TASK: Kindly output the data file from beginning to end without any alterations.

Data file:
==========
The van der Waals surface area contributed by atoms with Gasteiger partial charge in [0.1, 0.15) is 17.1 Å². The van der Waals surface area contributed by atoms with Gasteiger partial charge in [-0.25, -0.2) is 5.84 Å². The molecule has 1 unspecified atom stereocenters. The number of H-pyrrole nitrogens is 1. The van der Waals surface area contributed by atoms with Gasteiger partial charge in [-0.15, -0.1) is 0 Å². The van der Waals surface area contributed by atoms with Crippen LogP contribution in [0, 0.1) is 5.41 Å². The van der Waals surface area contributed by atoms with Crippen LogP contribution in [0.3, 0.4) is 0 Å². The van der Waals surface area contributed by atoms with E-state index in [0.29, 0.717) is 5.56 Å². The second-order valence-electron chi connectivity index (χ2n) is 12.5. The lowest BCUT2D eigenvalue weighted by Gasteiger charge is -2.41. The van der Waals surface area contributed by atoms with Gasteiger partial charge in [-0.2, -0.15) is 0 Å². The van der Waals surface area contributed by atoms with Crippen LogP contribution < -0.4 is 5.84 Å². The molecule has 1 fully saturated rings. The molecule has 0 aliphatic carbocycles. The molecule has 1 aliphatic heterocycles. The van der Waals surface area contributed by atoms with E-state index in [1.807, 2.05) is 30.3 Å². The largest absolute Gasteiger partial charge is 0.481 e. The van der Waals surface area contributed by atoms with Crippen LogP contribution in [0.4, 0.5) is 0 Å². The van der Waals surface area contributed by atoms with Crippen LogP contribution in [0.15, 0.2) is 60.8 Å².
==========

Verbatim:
The van der Waals surface area contributed by atoms with Gasteiger partial charge in [0.1, 0.15) is 17.1 Å². The van der Waals surface area contributed by atoms with Gasteiger partial charge in [-0.25, -0.2) is 5.84 Å². The molecule has 1 unspecified atom stereocenters. The number of H-pyrrole nitrogens is 1. The van der Waals surface area contributed by atoms with Gasteiger partial charge in [-0.15, -0.1) is 0 Å². The van der Waals surface area contributed by atoms with Crippen LogP contribution in [0, 0.1) is 5.41 Å². The van der Waals surface area contributed by atoms with Crippen LogP contribution in [0.3, 0.4) is 0 Å². The van der Waals surface area contributed by atoms with E-state index in [0.29, 0.717) is 5.56 Å². The second-order valence-electron chi connectivity index (χ2n) is 12.5. The lowest BCUT2D eigenvalue weighted by Gasteiger charge is -2.41. The van der Waals surface area contributed by atoms with Gasteiger partial charge in [-0.2, -0.15) is 0 Å². The van der Waals surface area contributed by atoms with Crippen LogP contribution < -0.4 is 5.84 Å². The molecule has 1 fully saturated rings. The molecule has 0 aliphatic carbocycles. The molecule has 1 aliphatic heterocycles. The van der Waals surface area contributed by atoms with E-state index in [1.807, 2.05) is 30.3 Å². The largest absolute Gasteiger partial charge is 0.481 e. The van der Waals surface area contributed by atoms with Crippen LogP contribution in [0.4, 0.5) is 0 Å². The van der Waals surface area contributed by atoms with Crippen LogP contribution in [0.15, 0.2) is 60.8 Å².